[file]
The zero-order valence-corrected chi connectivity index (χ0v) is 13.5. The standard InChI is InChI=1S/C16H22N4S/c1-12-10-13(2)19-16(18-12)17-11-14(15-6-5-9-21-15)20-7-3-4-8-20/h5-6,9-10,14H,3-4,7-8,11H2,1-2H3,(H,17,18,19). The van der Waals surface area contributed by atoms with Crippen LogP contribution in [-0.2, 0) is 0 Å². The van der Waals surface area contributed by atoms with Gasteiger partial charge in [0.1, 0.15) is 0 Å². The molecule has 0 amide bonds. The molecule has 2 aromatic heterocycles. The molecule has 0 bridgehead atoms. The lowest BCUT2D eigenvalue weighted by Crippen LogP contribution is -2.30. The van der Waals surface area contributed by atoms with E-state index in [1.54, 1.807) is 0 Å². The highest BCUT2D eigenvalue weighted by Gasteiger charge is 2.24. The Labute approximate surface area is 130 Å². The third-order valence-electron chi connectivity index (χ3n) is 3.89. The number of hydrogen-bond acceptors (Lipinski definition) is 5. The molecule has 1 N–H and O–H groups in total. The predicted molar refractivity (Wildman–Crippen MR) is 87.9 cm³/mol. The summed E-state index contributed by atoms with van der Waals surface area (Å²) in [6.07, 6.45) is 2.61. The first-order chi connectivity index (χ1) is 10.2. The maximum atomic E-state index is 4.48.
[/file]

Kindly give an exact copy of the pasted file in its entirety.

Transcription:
The zero-order valence-corrected chi connectivity index (χ0v) is 13.5. The standard InChI is InChI=1S/C16H22N4S/c1-12-10-13(2)19-16(18-12)17-11-14(15-6-5-9-21-15)20-7-3-4-8-20/h5-6,9-10,14H,3-4,7-8,11H2,1-2H3,(H,17,18,19). The van der Waals surface area contributed by atoms with Crippen LogP contribution in [-0.2, 0) is 0 Å². The van der Waals surface area contributed by atoms with Gasteiger partial charge in [0.1, 0.15) is 0 Å². The molecule has 0 amide bonds. The molecule has 2 aromatic heterocycles. The molecule has 0 bridgehead atoms. The lowest BCUT2D eigenvalue weighted by Crippen LogP contribution is -2.30. The van der Waals surface area contributed by atoms with E-state index in [1.54, 1.807) is 0 Å². The highest BCUT2D eigenvalue weighted by Gasteiger charge is 2.24. The Labute approximate surface area is 130 Å². The third-order valence-electron chi connectivity index (χ3n) is 3.89. The number of hydrogen-bond acceptors (Lipinski definition) is 5. The molecule has 1 N–H and O–H groups in total. The predicted molar refractivity (Wildman–Crippen MR) is 87.9 cm³/mol. The summed E-state index contributed by atoms with van der Waals surface area (Å²) in [6.07, 6.45) is 2.61. The first-order chi connectivity index (χ1) is 10.2. The maximum atomic E-state index is 4.48.